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Gloria Atwater

Multi-male households: How's it work for you?

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Okay, I've got a puzzle I'm pondering. I'm presently on the lookout for a new puppy ... but I'm potentially limiting myself from some nice breedings by going with a preference for females - even though I really love the males.


However, the reason for that choice is because my present male, un-neutered Nick, turned into a jerk at about age 2 1/2 - 3 and began trying to bully my aging neutered male, Jesse, who had previously been his best pal and "uncle." For a couple of years we had to separate them whenever we left the house or could not supervise them. (Then Jesse got old and senile, and Nick decided he loved him again.) I could chalk that up to Nick "coming of age" and wanting to usurp the old pack leader, or some similar rubbish, but even today at age 6-1/2, he tends to hackle up when coming near other dominant-seeming males. It's his least loveable trait.

Anyhow, here's the thing. Our dogs come in the house at night, sleep in the bedroom and share a communal dog yard. We don't have an official kennel setup, and it would be pretty awkward to have two dogs who could not be trusted alone together, when they still have years ahead of them. We've had 4 male dogs over the years, but two of them were neutered and were never a problem. Some people have tried to tell me that Nick would be fine with a male puppy he helped raise, as he did our two girls, but if that puppy grew up to also be a strong personality, I worry I could be setting myself up for heartache.

What I'm curious to hear is if other people have had two or more intact males and were able to manage them without kenneling and keeping separate. Has anyone tales to tell, good or bad, about keeping two intact males? My inclination is to stick with the course I've chosen and limit my search to a female pup, but I'm curious to hear what people's experiences and thoughts might be, especially given the history Nick already has.

 

Musingly yours,

Gloria

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Nothing really to add Gloria other than I'll be watching this thread closely as we are searching for a pup which will most likely be male.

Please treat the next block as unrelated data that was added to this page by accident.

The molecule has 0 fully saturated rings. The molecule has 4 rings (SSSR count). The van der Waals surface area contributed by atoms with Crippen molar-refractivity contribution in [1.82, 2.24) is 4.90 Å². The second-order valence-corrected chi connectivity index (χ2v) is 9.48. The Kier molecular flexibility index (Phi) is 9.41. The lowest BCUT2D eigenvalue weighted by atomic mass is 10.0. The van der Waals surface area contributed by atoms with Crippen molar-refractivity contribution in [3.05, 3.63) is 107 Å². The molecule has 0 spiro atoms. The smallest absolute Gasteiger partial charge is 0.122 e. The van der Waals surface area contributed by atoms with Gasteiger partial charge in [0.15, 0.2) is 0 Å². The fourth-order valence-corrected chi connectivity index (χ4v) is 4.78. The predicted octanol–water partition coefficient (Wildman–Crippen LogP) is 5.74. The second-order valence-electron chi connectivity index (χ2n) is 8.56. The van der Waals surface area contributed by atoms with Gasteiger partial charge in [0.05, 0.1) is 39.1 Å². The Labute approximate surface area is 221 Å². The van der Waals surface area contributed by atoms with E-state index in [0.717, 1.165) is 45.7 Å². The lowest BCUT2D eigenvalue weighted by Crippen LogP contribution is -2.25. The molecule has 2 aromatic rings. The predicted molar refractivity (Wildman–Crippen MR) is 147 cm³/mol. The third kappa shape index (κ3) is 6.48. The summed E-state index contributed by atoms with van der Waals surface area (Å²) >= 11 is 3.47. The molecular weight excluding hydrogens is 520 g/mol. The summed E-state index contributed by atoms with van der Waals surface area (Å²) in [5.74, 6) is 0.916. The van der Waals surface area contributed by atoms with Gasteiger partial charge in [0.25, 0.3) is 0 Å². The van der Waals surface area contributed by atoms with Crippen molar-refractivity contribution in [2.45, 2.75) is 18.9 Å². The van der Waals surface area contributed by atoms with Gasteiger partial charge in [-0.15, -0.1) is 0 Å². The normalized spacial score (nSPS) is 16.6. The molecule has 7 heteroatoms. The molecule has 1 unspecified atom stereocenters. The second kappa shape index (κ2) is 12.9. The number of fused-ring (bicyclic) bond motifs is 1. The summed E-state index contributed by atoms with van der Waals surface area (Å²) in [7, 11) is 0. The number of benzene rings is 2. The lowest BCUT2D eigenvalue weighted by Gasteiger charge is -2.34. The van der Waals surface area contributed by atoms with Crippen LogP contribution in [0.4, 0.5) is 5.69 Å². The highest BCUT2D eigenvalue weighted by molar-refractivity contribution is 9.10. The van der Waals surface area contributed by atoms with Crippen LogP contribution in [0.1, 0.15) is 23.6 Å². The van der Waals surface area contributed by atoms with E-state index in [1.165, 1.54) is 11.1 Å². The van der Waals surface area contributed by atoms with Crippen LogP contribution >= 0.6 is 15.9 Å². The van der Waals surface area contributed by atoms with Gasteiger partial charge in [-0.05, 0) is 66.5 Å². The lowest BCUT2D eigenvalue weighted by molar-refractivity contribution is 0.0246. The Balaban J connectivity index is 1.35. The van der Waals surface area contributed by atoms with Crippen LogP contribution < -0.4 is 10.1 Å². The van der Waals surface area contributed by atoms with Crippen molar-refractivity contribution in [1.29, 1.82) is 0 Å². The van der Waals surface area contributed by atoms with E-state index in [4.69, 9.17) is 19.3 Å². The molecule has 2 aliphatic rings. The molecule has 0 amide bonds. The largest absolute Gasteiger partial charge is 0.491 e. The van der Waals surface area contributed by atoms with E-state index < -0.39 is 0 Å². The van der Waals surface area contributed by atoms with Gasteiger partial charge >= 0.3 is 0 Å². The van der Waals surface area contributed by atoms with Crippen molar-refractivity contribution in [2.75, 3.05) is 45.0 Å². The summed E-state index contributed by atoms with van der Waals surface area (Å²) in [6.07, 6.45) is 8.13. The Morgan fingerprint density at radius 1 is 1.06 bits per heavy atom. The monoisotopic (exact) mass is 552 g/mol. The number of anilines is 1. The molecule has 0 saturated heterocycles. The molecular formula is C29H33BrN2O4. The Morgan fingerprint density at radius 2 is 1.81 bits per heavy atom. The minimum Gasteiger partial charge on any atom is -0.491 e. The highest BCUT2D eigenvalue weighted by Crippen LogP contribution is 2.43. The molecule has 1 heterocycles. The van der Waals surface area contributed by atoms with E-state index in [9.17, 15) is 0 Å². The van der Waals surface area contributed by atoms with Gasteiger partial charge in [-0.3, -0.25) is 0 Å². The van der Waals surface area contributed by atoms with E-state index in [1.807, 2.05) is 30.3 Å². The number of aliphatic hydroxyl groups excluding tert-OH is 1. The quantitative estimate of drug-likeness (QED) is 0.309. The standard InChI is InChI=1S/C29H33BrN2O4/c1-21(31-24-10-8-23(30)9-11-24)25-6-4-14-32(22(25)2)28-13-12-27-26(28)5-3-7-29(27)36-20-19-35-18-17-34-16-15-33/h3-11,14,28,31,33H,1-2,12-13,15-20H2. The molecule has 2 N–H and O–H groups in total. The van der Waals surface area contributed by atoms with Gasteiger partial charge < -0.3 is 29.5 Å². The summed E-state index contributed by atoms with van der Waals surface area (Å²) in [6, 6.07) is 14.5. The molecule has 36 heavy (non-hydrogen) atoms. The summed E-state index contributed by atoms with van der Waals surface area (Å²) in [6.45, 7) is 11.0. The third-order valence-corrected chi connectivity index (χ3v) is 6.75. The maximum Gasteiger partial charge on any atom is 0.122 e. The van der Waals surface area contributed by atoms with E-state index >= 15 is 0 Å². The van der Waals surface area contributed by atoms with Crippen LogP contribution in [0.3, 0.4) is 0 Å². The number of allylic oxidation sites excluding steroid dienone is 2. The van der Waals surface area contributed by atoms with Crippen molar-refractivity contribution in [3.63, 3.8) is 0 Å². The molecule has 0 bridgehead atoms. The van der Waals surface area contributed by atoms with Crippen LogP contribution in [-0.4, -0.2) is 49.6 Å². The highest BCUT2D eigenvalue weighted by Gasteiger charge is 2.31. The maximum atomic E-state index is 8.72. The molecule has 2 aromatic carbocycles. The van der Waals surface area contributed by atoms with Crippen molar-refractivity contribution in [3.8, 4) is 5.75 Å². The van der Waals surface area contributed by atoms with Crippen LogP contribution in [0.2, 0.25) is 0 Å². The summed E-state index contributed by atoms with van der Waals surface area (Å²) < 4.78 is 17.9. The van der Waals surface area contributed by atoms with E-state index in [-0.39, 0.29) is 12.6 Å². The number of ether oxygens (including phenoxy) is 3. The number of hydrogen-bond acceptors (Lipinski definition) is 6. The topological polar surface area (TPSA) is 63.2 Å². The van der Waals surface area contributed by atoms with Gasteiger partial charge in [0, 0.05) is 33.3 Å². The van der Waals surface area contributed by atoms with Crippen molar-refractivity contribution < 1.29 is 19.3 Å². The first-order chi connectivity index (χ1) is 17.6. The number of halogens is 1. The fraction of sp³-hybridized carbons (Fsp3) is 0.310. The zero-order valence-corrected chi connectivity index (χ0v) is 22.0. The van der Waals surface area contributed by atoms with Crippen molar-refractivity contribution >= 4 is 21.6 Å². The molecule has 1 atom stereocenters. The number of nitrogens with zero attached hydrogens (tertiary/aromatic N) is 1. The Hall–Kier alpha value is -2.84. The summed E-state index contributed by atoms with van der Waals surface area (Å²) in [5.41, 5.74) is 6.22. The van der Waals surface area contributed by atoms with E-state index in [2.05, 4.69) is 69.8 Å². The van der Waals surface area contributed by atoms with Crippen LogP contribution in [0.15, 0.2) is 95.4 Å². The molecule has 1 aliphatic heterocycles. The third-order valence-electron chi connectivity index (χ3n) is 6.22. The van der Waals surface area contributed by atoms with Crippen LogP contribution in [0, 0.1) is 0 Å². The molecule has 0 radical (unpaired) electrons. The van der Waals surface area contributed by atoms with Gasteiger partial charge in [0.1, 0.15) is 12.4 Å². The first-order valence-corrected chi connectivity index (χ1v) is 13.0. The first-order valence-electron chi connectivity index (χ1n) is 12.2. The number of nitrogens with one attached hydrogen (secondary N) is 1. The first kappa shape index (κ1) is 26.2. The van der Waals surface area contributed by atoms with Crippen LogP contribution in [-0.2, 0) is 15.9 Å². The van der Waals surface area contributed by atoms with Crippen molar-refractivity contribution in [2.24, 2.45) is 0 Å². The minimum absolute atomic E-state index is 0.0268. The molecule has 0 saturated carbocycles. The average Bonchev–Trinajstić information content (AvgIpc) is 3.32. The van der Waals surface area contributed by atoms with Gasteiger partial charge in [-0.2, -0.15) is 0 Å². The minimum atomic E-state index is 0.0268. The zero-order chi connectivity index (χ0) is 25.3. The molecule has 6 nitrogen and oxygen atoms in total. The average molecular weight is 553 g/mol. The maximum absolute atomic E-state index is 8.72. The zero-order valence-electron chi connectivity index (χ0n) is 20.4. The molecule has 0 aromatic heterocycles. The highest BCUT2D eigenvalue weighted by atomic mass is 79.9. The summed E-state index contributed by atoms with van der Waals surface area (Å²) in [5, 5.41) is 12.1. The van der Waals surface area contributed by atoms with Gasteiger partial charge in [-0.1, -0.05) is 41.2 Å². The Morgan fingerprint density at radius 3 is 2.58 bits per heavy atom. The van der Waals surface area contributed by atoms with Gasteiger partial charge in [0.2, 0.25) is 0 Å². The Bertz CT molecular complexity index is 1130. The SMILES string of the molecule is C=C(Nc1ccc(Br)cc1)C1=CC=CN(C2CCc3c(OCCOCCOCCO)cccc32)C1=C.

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I don't have experience in this area (and as if you need any advice from a novice dog owner!), but I'm curious to hear what others will say. My inclination would be to stick with another female, especially if the only inhibiting factor would be a slight preference for males. I would guess that problems would arise between the two if (when) the youngster started coming of age, as Nick did, and challenged for position. I imagine that if Nick at 6 1/2 is still iffy with other dominant dogs he will maintain that trait until older age. I could see some nasty possibilities for fights. But I suppose there's just as much chance for snarkiness coming from a female, he just might tolerate it better. These are just my instincts, I'm interested to see if they're anything like those from everyone else!

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My situation is different as Rievaulx gets along with most dogs, but we have had numerous foster dogs come through the house that have been intact and until the current one we have never had any issues, and some have been good friends with R, others have kept to themselves but the interaction between the dogs was always fine.

We have had a problem with the current one, as he had learned to be aggressive as a survival technique in the shelter, and he blindsided us and Rievaulx (yes we were watching and managing but...... ) before we got them apart R had the upper hand in the fight and foster dog now minds his manners. We had a couple of incidence of marking in the house, but now he has settled we have had no more problems, we are very careful but when we are home they are both out and about.

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OK.. lot's of "even ifs" and "what if's" here but....

 

the problem is that all dogs are different.

 

You may get some indication on how a pup will behave once he is grown up from his parents' temperament and from how he is with his littermates. But, even if you pick the 'most submissive' pup in the litter, you still cannot be 100% certain of how he will develop.

 

So even if others explain about how successful they have managed with their (intact) dogs together in the house (and I certainly know of some families who have been lucky with their dogs), I don't think it necessarily will translate to all dogs.